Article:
A trade war deal is what the oil market needs to break out of bear market territory, RBC's Helima Croft says

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Oil's slump is predominantly a trade war issue, RBC's Helima Croft says

RBC Capital Markets' Helima Croft blames the U.S.-China trade war for oil's drop into bear market territory.

According to the firm's global head of commodity research, bullish sentiment around crude has been damaged by global growth fears sparked by tensions between Washington and Beijing.

"What is the demand driver for oil? It's China. There is a real fear of a slump in Chinese oil demand growth," she told CNBC's "Futures Now" on Thursday. "One of the things that has kept this market tight this year has been really high Chinese oil imports."

Without a sign that President Donald Trump and Chinese President Xi Jinping are closing in on a resolution, she contends the commodity will continue to struggle.

Croft, a CNBC contributor, contends Trump's May 5 tweet that indicated a trade deal wasn't close anymore stopped the oil rally cold.

"Oil was moving higher, you know, the first part of May, and then you had the trade war resume," she added.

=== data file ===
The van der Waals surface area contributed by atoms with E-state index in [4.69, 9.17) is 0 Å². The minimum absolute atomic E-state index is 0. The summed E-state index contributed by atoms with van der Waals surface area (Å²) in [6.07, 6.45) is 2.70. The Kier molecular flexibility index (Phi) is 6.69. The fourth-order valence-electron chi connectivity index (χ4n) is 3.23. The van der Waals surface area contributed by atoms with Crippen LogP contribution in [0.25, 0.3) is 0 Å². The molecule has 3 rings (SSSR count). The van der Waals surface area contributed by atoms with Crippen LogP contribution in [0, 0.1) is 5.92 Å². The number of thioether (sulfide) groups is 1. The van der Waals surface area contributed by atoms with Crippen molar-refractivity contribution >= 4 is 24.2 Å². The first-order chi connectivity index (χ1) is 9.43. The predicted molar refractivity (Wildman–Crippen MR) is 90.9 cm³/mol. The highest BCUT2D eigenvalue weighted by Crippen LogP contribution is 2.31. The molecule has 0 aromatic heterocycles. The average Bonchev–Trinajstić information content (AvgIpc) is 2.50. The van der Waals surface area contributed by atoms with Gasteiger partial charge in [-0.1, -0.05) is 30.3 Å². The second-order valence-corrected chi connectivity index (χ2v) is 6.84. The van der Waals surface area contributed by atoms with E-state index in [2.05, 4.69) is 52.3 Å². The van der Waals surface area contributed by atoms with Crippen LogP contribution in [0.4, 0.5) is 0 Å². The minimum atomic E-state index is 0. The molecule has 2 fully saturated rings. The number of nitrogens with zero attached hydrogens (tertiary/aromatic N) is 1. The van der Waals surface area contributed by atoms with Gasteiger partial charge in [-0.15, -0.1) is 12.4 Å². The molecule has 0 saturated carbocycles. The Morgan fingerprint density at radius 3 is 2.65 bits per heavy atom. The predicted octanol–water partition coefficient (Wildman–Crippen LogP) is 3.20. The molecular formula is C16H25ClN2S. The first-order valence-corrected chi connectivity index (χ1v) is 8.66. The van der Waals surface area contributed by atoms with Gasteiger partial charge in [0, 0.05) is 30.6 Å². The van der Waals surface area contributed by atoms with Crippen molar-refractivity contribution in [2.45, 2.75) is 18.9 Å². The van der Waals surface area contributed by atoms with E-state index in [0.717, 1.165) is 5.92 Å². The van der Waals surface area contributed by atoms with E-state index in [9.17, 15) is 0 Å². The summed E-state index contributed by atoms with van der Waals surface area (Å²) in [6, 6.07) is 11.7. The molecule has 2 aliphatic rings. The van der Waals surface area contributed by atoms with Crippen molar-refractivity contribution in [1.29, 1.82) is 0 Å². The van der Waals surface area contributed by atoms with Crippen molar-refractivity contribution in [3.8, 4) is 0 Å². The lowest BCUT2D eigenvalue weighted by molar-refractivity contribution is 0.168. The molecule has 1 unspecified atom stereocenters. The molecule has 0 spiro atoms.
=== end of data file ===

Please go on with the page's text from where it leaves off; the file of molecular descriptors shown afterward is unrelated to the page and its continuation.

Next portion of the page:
Over the past month WTI oil is off 15%. International benchmark Brent is also struggling, down 13% in that time frame.

Croft points out there's a second issue adding to the bearishness surrounding oil: a large U.S. inventory build.

"This is a counter-seasonal build. It's leading to concern of U.S. production being higher than anticipated," she said. "That's a second whammy for the oil market right now."

However, Croft predicts the bearishness could turn on a dime on positive news of a trade deal.

"If we get some kind of signal coming out of the G20 that there is an off ramp on the trade war is and if we start to get the inventory draws that we are expecting because of summer driving season, that is what potentially moves us higher —back into this sort of $60s for WTI," Croft said.

On Thursday, WTI settled up 1.8% at $52.51 per barrel, while Brent settled up 1.7% at around $61.68 a barrel.